Welcome to the year in review, a look back at both the best new releases of 2017 and the noteworthy releases from prior years which I tried this year and enjoyed. Before I start, though, let me say first that I’m operating at a bit of a handicap because I took a long sabbatical for the first half of 2017. I spent the next six months after my return trying to catch up on, test, or review all the new fragrances that I had missed during my break as well as the ones released subsequently, but I’m sure I’ve missed a few great ones along the way. It’s not easy to put a dent in the tsunami of 2,300+ fragrances which are released each year even when one is reviewing nonstop, never mind when one takes a break from modern perfumery. Even so, I found a number of fragrances that either I loved immensely, that I thought were good representations of their genre, or that I thought were original and executed extremely well.
Close your eyes and imagine, if you will, floating and being engulfed in a cloud that glows with pearlescent luster like opals mixed with mother-of-pearl. Unlike most clouds, this one hovers low on the ground, a few feet above the swaying tips of a field of lavender, some in bloom, some tightly budded and tipped with green. They ripple in the warm summer’s wind, a wind that carries the scent of the orchard mere inches away where orange and grapefruit trees grow like citrus sentinels watching over the aromatic field of purple. With every gust, the branches shake their flowers in a shower of white petals, their scent mingling in the air with that of the lavender. The trees hang heavy with fruits that are fresh, bright, and only recently ripened; the juices which seep out from time to time are sweet, but not sticky or jammy, and they, too, join the scented swirl within the opalescent cloud.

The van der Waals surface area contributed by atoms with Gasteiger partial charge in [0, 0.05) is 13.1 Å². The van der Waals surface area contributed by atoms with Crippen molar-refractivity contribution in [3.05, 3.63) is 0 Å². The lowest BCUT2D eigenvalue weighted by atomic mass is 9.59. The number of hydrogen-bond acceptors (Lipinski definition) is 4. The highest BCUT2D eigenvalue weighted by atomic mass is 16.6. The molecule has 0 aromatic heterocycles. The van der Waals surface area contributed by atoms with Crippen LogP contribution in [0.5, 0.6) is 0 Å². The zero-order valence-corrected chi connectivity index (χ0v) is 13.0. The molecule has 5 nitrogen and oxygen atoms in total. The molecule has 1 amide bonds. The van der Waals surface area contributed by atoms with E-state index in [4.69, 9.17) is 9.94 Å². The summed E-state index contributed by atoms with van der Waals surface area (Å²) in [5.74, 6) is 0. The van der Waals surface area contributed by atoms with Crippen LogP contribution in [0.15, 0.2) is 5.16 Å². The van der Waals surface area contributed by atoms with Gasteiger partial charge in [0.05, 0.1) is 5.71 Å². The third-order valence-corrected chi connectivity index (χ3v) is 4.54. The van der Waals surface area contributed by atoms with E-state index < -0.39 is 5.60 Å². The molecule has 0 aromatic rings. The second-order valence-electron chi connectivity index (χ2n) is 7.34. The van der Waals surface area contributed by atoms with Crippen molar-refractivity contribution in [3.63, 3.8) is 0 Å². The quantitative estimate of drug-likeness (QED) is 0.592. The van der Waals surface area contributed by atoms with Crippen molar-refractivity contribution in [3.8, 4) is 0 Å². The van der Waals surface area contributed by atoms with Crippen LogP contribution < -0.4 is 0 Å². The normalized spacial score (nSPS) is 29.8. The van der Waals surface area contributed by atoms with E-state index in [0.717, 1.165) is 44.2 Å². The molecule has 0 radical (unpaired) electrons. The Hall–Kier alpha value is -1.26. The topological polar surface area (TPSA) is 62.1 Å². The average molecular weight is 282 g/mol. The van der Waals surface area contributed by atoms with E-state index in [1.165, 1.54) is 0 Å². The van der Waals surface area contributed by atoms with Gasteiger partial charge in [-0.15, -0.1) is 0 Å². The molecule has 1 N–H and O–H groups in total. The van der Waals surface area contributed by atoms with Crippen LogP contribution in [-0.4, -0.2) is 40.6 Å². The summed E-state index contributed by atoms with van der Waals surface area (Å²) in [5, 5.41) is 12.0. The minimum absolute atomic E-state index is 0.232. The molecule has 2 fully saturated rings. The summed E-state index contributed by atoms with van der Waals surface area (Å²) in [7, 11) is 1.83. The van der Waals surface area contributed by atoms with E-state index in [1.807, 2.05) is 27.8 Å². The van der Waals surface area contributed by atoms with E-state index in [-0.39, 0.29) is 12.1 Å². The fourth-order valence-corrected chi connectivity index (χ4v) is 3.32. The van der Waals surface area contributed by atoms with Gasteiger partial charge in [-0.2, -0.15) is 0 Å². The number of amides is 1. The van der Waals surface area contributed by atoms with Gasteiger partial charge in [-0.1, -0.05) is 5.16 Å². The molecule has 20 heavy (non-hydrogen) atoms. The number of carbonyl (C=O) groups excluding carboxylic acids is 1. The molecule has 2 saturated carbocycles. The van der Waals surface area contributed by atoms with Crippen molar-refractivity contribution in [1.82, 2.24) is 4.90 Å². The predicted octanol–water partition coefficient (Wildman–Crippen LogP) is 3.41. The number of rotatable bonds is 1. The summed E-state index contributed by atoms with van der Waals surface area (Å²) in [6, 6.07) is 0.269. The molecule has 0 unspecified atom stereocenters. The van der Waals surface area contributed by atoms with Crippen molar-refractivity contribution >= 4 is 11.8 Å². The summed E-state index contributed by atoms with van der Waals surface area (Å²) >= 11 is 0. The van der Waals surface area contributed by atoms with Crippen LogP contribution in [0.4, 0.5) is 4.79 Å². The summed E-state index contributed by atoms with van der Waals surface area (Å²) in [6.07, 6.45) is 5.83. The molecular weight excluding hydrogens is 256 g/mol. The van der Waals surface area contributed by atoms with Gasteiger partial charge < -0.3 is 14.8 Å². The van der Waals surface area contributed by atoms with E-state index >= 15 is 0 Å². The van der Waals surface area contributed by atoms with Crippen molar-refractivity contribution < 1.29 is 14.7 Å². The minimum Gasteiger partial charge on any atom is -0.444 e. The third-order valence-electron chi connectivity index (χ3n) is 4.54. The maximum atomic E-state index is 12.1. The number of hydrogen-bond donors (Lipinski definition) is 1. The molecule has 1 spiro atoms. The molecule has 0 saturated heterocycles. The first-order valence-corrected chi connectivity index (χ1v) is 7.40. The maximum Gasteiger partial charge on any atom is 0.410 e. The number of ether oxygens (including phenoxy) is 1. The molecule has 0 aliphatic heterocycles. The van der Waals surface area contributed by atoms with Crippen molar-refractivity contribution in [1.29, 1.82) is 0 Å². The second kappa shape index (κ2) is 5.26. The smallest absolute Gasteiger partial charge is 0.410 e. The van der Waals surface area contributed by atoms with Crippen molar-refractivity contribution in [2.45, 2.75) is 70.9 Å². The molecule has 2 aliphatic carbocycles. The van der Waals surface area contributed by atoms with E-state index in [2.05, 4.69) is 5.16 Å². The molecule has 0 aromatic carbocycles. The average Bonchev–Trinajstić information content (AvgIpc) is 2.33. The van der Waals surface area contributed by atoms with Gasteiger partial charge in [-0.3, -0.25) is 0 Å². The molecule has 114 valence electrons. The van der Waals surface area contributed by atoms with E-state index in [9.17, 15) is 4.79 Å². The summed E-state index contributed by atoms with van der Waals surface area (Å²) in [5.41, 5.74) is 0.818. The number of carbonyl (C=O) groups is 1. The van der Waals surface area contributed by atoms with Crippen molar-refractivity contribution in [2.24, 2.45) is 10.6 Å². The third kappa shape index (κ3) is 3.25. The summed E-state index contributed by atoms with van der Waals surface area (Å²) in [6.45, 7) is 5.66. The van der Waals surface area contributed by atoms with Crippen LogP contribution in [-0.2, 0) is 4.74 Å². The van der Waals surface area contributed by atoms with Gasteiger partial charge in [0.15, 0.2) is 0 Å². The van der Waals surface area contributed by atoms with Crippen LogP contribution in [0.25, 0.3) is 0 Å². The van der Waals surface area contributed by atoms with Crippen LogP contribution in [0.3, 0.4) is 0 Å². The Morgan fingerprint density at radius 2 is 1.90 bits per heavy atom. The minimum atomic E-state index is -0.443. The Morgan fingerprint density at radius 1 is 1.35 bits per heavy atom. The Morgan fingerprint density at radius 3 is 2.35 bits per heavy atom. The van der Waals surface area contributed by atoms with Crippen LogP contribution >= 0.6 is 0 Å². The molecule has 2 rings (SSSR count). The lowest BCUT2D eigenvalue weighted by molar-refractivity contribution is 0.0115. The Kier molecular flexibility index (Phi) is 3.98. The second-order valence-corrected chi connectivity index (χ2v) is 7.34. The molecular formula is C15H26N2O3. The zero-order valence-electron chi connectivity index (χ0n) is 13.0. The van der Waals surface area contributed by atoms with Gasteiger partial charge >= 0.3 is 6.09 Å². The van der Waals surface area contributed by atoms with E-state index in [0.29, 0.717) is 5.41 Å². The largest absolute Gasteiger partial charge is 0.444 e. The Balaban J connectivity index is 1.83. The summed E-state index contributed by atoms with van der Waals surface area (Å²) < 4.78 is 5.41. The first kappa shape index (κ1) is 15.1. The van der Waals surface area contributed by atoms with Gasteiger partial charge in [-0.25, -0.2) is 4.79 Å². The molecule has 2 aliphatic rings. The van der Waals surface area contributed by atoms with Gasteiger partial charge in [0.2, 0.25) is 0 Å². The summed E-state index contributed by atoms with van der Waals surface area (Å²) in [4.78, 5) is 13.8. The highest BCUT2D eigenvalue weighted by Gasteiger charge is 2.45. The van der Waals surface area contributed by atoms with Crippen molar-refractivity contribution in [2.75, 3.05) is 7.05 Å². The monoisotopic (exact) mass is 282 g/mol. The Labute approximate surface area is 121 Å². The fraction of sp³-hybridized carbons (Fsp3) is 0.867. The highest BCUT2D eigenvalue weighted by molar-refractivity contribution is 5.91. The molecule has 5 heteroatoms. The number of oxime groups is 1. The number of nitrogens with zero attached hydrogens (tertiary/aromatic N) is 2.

On the other side of the lavender is a river. Its banks are emerald with grassy vetiver, red with rose bushes, and white with jasmine that drips a golden honeyed nectar, but its waters are swirls of brown from malted beer and caramel from ambered resins. A small nook of cedar and spicy sandalwood trees lies just beyond, their roots growing amidst more grass, vetiver, and lavender.
Two masters of the indie genre got together to play a transatlantic olfactory game whose only rule was to put their individual spin on the gourmand genre, combining ideas and formulas for over a year until they came up with Cadavre Exquis. They call it their “Frankenstein” twist on the genre but, to me, it feels much more like an oriental fragrance that gives only an occasional or passing nod to gourmand tropes until its drydown. It’s a rich, smoky, earthy, sometimes leathery, and always heavily spiced immortelle-driven fragrance that I think will appeal enormously to some fans of classic Serge Lutens, Andy Tauer, and the much-loved Histoires de Parfum, 1740/Marquis de Sade, though there are a few caveats involved, as you will see.
Cadavre Exquis is a new, limited-edition eau de parfum that was created by Fazzolari‘s Bruno Fazzolari and Bogue‘s Antonio Gardoni, and released just two days ago. The press release that I was sent explains their goal for the fragrance, how its name refers to an old 1920s Surrealists’ game that the two perfumers used to collaborate on the scent, and some of its notes. The explanation reads, in part, as follows: